by | Feb 25, 2009 | Detroit Free Press | 0 comments

DALLAS – Robbery. That’s all there is to it. Hockey goals are hard enough to come by in the playoffs, especially when you’re inches away from the Stanley Cup Finals, but when you have them swiped, well, you have to cry foul.

The truth of Game 4 of these Western Conference finals is that the Red Wings drew first blood but had their sword yanked away and the corpse cleaned and stuffed. Pavel Datsyuk clearly scored on a slap shot from the left side in the second period, but it was waved off by an official who claimed Tomas Holmstrom was in the crease.

Read this carefully. Holmstrom was not in the crease. His skates were not in the crease. His ankles were not in the crease. His rear end was not in the crease. His head, back and elbows were not in the crease. His spleen was not in the crease. I don’t even know where the spleen is, but it was not in the crease.

And yet it was called it off, erased, and a big fat zero hung on the scoreboard instead of a “1”. The crowd came alive. The Wings were suddenly not only playing Dallas, they were playing the officials. And the Stars must have felt like a death row inmate who just had a call come in from the governor.

How much effect did it have? Hard to measure. But it was real and tangible. The Wings seemed to lack fire for a few minutes after that – wouldn’t you if you were sucker-punched? – and the score stayed even until the final seconds of that period, when a side shot by Stephane Robidas banged off Chris Osgood, smacked into Loui Eriksson standing in front of the net, and he wristed it in for a 1-0 Dallas lead.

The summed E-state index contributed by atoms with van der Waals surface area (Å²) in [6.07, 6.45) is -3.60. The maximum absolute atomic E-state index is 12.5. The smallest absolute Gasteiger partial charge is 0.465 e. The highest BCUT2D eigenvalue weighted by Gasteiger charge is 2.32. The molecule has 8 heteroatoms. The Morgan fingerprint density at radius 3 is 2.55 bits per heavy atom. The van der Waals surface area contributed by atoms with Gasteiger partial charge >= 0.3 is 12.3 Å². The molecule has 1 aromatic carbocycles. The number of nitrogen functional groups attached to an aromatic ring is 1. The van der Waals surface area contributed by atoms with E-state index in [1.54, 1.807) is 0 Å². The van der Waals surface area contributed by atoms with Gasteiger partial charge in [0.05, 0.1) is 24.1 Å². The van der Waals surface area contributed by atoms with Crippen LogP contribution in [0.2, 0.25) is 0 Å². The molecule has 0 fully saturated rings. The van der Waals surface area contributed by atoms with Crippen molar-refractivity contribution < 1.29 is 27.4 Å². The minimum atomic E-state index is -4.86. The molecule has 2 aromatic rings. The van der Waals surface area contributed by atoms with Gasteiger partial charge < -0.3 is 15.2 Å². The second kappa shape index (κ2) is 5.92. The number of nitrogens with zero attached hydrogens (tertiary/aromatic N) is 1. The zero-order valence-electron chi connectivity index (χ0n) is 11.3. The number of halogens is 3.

That should have made it 1-1.

“In all the time you’ve played with Homer, have you ever heard him called for having his rear end in the crease?” someone asked Henrik Zetterberg after the 3-1 defeat that sends this series back to Detroit for Game 5 Saturday – instead of sending the Wings to the Stanley Cup Finals.

“No,” Zetterberg said.

“Did you know that rule?”

“I don’t think it is a rule.”

Robbery. Wrong is wrong

Because from that point on, it was a different night. The Wings, who have been so excellent at keeping the Stars down, saw the roles reversed.

“It was the first time the Stars had a lead in the series,” Darren McCarty said afterward. “Obviously it had an effect.”

And obviously, from that point forward, what might have been disappeared into some bizarro world and you only have what is. The Wings did begin the third period with a quick strike of their own. Zetterberg took a pass from Datsyuk and flew one past Marty Turco for a tie. That, for most of these playoffs, has been a Detroit trademark. Come back with your own score before the cheering stops for the other guys.

But Dallas, who remember was only tied at that point, not behind as it should have been, found magic of its own. On a Stars’ power play, Detroit’s Dan Cleary lost his stick, and stood there, minus wood, as Mike Modano whacked a one-timer so hard it broke the sound barrier. It was past Osgood before he could see it, and the Stars, a little more than five minutes into the last period, had done something they hadn’t done all series long; get up off the mat and perform a takedown of their own.